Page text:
cyrano.mac wrote:I've seen that exact scenario in practice.
With respect, that lethal scenario, and the grounding option I suggested, are very different indeed and completely unrelated.
It's not unusual to have a bad ground.
Obviously, a high ground impedance can occur, but the likelihood depends on where you live (ie. the local electrical safety regulations) and the type of mains supply configuration coming into the building. Its extremely unusual to have a 'bad ground' in the UK, for example. YMMV.
I don't know what's inside these "magical" ground plugs. I hope there's an RC circuit to prevent the worst.
There's nothing magical. It's a piece of wire. An RC circuit would defeat its object. It's not a ground-lift, it's a ground-tie, replicating the hard-ground connection provided in a class-1 device.
Unfortunately, it was the one receptacle that was connected directly to mains, next to the fuse box.
That wouldn't be legal in the UK, and I'm rather surprised it's allowed where you are. :o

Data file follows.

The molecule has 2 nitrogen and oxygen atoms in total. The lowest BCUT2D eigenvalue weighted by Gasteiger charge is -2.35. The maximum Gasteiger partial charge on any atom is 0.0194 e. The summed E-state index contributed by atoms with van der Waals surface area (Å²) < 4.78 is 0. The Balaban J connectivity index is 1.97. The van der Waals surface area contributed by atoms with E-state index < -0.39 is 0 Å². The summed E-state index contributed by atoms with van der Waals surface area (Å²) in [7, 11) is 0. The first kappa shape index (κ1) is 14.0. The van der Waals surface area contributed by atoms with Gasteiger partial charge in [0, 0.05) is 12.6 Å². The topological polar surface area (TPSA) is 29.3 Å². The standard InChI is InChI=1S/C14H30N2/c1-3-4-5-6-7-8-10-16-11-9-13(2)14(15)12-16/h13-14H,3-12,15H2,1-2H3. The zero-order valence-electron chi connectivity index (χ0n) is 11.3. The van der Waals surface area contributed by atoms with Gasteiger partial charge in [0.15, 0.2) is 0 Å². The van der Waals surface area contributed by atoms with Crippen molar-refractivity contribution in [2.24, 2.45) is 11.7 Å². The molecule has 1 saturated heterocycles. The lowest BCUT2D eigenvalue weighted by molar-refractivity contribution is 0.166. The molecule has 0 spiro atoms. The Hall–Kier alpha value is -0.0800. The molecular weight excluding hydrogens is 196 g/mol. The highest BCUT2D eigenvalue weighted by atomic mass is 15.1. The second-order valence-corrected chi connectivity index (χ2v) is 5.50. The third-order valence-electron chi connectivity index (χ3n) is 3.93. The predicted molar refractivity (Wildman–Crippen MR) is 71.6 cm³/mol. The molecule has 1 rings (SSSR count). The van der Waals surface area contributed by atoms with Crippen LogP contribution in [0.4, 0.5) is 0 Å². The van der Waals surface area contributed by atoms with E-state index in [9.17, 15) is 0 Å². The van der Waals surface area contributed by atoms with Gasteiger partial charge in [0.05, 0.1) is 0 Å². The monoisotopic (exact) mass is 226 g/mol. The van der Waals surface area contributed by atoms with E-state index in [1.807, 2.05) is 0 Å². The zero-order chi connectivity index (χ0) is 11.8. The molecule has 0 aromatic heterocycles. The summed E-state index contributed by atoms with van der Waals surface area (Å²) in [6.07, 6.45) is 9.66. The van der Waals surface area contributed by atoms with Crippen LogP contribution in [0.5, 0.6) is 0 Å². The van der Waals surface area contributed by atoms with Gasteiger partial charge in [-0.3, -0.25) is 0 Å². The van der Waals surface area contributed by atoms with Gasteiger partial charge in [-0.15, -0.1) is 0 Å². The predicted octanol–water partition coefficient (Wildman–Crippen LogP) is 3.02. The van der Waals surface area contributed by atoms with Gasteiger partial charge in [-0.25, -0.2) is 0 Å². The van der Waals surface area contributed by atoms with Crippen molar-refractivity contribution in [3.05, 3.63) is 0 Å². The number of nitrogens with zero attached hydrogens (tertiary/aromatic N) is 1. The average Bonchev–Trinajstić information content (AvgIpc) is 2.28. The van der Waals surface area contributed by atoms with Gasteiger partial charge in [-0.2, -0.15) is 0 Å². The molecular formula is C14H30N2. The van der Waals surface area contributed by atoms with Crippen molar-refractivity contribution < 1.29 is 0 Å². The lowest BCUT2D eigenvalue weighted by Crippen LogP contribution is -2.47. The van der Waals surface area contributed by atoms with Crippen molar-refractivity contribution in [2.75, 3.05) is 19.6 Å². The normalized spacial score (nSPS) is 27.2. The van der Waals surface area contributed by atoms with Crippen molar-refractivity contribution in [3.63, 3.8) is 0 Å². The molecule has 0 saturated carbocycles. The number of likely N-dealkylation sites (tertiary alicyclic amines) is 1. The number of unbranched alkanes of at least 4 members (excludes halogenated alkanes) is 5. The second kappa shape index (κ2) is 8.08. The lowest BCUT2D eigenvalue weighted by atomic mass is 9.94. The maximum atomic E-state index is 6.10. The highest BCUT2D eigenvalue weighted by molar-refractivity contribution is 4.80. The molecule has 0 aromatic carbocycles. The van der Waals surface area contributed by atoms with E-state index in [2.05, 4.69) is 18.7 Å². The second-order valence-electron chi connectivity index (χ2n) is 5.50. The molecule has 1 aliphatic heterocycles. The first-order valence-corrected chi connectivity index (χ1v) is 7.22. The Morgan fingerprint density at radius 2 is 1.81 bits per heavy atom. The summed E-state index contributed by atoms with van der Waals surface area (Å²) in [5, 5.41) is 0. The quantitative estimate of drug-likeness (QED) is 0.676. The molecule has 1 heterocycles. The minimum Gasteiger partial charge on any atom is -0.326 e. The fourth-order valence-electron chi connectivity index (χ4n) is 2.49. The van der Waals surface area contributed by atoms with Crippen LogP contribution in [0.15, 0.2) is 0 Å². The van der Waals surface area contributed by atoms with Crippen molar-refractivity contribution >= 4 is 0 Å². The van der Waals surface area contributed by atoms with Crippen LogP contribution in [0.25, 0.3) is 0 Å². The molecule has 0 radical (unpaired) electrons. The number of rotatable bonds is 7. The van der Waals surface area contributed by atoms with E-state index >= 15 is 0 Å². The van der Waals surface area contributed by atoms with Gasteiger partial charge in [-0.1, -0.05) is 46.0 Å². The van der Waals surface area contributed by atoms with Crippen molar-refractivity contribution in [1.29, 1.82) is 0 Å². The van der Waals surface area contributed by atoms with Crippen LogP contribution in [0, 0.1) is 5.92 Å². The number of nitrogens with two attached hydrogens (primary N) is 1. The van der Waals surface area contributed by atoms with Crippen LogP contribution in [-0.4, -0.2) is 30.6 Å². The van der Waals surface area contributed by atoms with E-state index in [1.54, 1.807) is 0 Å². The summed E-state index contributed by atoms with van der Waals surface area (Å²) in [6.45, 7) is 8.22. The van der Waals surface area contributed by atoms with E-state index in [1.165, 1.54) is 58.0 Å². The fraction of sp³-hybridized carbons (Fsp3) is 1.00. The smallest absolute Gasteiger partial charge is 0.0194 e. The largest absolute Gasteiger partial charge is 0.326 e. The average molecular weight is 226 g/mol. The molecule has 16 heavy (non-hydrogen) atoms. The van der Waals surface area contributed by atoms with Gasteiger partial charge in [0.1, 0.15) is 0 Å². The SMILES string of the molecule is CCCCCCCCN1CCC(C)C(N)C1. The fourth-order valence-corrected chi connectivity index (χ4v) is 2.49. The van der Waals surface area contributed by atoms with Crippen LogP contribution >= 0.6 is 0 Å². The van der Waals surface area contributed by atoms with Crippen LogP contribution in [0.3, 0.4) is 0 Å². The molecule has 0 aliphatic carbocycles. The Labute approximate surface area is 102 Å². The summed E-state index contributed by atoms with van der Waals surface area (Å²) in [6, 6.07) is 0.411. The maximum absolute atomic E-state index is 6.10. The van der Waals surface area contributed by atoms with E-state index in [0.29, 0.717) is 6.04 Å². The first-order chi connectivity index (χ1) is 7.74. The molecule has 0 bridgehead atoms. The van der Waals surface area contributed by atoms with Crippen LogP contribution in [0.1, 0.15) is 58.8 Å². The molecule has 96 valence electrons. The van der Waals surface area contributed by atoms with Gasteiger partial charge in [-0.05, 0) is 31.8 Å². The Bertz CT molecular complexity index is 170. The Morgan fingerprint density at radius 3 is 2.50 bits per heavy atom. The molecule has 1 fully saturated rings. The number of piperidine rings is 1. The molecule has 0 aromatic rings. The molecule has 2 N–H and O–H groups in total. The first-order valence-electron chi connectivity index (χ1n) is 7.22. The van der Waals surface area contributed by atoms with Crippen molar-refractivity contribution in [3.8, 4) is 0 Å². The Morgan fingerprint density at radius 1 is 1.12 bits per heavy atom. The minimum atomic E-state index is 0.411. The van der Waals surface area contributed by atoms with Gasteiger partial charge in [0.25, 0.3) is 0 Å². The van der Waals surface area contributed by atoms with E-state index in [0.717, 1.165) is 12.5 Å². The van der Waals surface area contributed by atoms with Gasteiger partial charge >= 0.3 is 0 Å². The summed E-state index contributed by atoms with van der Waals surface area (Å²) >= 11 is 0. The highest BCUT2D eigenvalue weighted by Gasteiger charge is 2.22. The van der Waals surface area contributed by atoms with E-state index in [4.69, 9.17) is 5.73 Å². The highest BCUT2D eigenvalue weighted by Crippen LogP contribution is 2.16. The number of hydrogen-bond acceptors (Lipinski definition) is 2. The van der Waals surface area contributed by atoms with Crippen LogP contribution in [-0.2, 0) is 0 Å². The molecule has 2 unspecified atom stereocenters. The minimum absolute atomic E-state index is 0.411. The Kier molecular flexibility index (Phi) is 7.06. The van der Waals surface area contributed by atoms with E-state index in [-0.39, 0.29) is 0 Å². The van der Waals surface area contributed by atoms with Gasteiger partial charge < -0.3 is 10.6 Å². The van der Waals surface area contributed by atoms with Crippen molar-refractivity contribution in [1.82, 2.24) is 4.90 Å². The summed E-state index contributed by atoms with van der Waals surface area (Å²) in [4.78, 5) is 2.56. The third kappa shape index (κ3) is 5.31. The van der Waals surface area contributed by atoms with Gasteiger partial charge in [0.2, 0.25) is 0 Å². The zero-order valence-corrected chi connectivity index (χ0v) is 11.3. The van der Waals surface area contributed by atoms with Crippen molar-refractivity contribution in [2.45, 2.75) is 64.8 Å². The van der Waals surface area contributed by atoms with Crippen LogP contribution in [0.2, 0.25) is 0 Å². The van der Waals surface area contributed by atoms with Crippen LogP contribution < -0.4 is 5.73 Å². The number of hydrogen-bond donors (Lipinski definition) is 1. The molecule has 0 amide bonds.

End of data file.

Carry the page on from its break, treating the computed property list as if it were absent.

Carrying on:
It's purpose was to provide light for the electrician when the fuse box shut off.
Have they never heard of torches? :headbang:
Somehow, the thing that was powered by this one connection had bad insulation.
Oh dear... substandard routine maintenance? Any needless loss of life is tragic, and I'm very sorry for your loss. But this story involves multiple catastrophic failures combined with stupidity -- albeit none the fault of your late friend. It's an inherent fact of life that it's always impossible to protect against multiple simultaneous failures of critical parts of the system. That's why we try to engineer systems so that they fail-safe with a single failure.
You should never, ever, connect audio ground to mains ground. Period.
Sorry. That's complete nonsense. There are good scientific reasons why the audio reference ground ~should~ be tied to the mains safety ground in most mains powered systems, and thats been the practical implementation in every professional studio installation I've ever been involved with.
However, multiple connections between the audio reference hround and the mains safety earth can cause problems in some systems, obviously (ground loops), just as an absence of hard grounding can cause problems in others -- especially in systems with unbalanced connections. Having said all that, a connection to mains ground is not always an essential if the system is designed properly -- as in battery powered equipment, for example, or in vehicles, or planes...
People still die every year cause some bozo decides he's smart enough to wire the plug. I see those kinds of errors at least once a week when trouble shooting.
Sad but true... the only cure is education...